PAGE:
What Class V whitewater is REALLY like . . .

Kent Lufkin

Remember when you could remember everything?
#1
Unlike some of the videos posted here recently and purporting to show serious whitewater, I got a real dose of pucker watching this, especially at 3:54 minutes into it. There's no way in the world some of the inflatable fishing craft touted by their manufacturers as 'Class V Capable' would survive this:


BTW, this is the stretch on the NF Snoqualmie that the proposed hydropower dam would jeopardize.

K
 

martyg

Active Member
#2
There's all kinds of Class V. You'd be hard pressed to find anyone regularly running a technical Class V creek in inflatables. The exception might be the Upper Yough. It drops 160' per mile and everything is undercut. Those are commercial trips with a full assortment of safety boaters who set safety up at the 5 - 7 major rapids.

In water like that shown you want to be in a hard boat, and you want to have a bomb proof roll to both sides.
 

Kent Lufkin

Remember when you could remember everything?
#3
Thanks for the insights Marty. But to beg the question, why do you think inflatable manufacturers continue to tout their products as being capable of withstanding such extreme conditions?

K
 
#6
Maybe the craft would survive - maybe - but it's occupant not so much. Class 5 has always been reserved for bucks that know WTF they are doing in real boats like kayaks and rafts that are no BS and suited to the size of water. Class 5 kayakers, creekers, remind me of trad climbers in many many ways.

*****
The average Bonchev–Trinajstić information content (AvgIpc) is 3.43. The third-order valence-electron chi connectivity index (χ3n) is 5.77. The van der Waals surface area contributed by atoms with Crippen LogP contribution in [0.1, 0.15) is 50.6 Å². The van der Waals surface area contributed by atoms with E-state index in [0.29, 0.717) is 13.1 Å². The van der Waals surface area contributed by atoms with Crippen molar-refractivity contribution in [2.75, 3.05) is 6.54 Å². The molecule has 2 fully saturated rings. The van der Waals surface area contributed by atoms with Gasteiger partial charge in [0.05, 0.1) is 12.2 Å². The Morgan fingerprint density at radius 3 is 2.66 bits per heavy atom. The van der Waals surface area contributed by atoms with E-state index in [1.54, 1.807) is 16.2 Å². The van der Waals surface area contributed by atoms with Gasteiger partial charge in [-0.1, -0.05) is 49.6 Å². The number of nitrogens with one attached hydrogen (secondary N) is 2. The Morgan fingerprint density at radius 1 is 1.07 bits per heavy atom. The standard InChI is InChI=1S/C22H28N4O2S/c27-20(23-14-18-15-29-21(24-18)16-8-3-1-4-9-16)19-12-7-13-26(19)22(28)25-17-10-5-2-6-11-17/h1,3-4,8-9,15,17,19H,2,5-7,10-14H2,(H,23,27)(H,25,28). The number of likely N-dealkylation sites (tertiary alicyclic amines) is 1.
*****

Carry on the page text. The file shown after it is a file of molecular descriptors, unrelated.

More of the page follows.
Dan Nelson

Hiker, Fisher, Writer, Bum
#13
There's all kinds of Class V. You'd be hard pressed to find anyone regularly running a technical Class V creek in inflatables. The exception might be the Upper Yough. It drops 160' per mile and everything is undercut. Those are commercial trips with a full assortment of safety boaters who set safety up at the 5 - 7 major rapids.

In water like that shown you want to be in a hard boat, and you want to have a bomb proof roll to both sides.

Sorry, but while I agree whole-heartedly with your first statement, I would argue that your second sentence is somewhat BS. There are a LOT of Class V rapids that are regularly run in rafts, including the previously mentioned upper Yough, parts of the Scott, the Arkansas, the Middle Owyhee (ratings vary depending on flows), the Upper Middle Fork Flathead, etc. Remember, rapid ratings frequently fluctuate with water flows and what may be a high-water Class III+ could be a low-water Class V (or vice versa). Frankly, your first statement of " there's (sic) all kinds of Class V" helps refute your second statement that it's hard to find anyone regularly running Class V in inflatables. Not all Class V rapids can be run in rafts (esp. those narrow-chute drops) but there are plenty of true Class Vs that CAN be run by qualified boatmen. I'll agree that there may not be a LOT Of boatmen qualified to run Class V in rafts, but the fact remains that there are Class V's regularly run in inflatables by the boatmen who are qualified to do so.
 

Latest posts